Anyhow, we're deployed here in Winter and are operating with the JASDF whilst fighting the Evil Lawn Darts from the USAF wing at Misawa AB.  

I'm leading a two ship with Bones on my wing.  We're going to be flying a 2 V 2 against a friend of mine from Moody who'd transitioned from the Phantom to the Fighting Falcon Lawn Dart.  We've briefed by phone and will meet out in the Airspace.  The Lawn Darts will be defending Misawa whilst Bones and I will be conducting a Pre-Strike Sweep sanitizing the airspace for a follow-on (mythical) attack.

We're heading out into the airspace, and have done our pre-Fight "Chores".  We've checked the Contrail level ~35K' (nothing shows quite where you are better than a long white arrow with you at the head of it).  Done our G warmup (G-LOC is not a good thing).  Checked out our missile tracking and radars.  Checked that our chaff and flare dispensers are operational. We're ready to fight.

However, our start point is about 200 miles east of Misawa. We've got some driving to do.  So, I'm motoring along around 30K and looking around.  Happen to glance down at the Ocean.  The North Pacific isn't very Pacific today.  Large whitecaps are visible even from 6 miles up.  I happen to notice that some of the whitecaps tend to be very persistent.  Then I realize that they're not waves, but Ice! 

"Wow!  I'll bet that water is Cold!"  (I've always been the Master of the Understatement, AKA Major Obvious, having been promoted from lowly Captain Obvious)

About this time, the Lawn Darts check in on the common frequency and call "Fight's on!".  Bones and I turn around and start our ingress.  Our tactic for this first engagement is to come in high in a tight formation, inside the beam width of  the Lawn Dart radar.  This will make sure that they only see one return from us.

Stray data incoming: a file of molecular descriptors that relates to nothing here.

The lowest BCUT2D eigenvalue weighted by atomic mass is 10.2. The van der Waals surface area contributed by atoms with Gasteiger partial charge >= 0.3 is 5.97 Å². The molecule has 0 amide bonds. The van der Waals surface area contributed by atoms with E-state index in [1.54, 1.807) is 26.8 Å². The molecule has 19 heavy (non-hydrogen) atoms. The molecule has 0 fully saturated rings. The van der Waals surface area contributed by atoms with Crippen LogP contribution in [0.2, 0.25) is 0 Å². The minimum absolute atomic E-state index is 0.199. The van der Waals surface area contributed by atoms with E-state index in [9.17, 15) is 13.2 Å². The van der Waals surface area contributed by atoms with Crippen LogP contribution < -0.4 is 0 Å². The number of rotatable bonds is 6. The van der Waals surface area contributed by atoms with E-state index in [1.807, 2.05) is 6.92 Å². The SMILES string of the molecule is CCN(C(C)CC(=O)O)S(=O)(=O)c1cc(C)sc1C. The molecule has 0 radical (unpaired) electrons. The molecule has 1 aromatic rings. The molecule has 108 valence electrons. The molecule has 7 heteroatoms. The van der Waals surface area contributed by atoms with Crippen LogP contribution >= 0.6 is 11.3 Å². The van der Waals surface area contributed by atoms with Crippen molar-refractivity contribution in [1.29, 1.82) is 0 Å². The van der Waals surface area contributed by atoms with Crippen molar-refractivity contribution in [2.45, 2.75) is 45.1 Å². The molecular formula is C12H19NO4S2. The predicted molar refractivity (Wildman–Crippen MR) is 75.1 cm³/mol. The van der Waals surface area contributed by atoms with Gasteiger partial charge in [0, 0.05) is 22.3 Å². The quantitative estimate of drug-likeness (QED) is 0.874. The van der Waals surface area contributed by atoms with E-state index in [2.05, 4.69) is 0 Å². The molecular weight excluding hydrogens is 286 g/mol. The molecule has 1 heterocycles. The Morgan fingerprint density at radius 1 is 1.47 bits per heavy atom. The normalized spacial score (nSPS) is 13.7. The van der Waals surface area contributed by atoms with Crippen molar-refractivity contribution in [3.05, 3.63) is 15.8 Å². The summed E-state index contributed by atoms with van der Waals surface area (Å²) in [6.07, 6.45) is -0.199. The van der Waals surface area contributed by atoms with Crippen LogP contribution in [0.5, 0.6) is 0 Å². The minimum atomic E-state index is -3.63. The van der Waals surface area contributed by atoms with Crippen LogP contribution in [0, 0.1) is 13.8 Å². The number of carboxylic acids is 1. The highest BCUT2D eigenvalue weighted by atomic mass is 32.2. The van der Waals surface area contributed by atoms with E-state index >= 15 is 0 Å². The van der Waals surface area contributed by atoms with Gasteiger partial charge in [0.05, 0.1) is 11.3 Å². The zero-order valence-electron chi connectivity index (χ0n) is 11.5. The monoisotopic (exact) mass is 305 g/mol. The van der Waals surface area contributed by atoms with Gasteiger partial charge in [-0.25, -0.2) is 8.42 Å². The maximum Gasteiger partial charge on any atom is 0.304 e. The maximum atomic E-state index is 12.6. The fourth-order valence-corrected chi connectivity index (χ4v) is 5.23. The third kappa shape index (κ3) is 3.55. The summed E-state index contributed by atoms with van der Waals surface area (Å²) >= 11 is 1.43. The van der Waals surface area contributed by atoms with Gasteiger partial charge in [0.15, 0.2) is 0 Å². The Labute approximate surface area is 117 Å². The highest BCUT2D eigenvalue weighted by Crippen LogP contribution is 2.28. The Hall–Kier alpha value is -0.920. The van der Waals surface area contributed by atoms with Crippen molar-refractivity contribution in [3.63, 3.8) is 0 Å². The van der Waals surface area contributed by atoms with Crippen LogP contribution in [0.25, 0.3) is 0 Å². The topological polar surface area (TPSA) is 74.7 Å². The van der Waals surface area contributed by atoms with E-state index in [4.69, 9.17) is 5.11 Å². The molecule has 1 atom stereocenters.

Well, that's not entirely true.

Bones and I had "Checked our Chaff and Flare dispensers" on the way out.  There were about a dozen chaff bundles slowly descending in the jet stream  throughout the area between us and where the merge was likely to occur.  We wanted to be VERY sure that the dispensers were operational.  Just in case.

The jet stream in the North Pacific in Winter is very strong (I've heard reports that B-29s attacking Japan in WWII actually were flying backward as far as the surface was concerned and had to abort).  The Chaff will show up on their radars and they'll have to lock on and sample the contact to determine if it's us.  That takes time.  Time they don't have.

Bones and I are headed inbound and have a good breakout of the Lawn Dart formation.  They're in a tactical spread about 9000' line abreast.  We have a "Sort", meaning we've figured out their formation and each of us is targeted on a different aircraft and understands their responsibility in the ensuing engagement.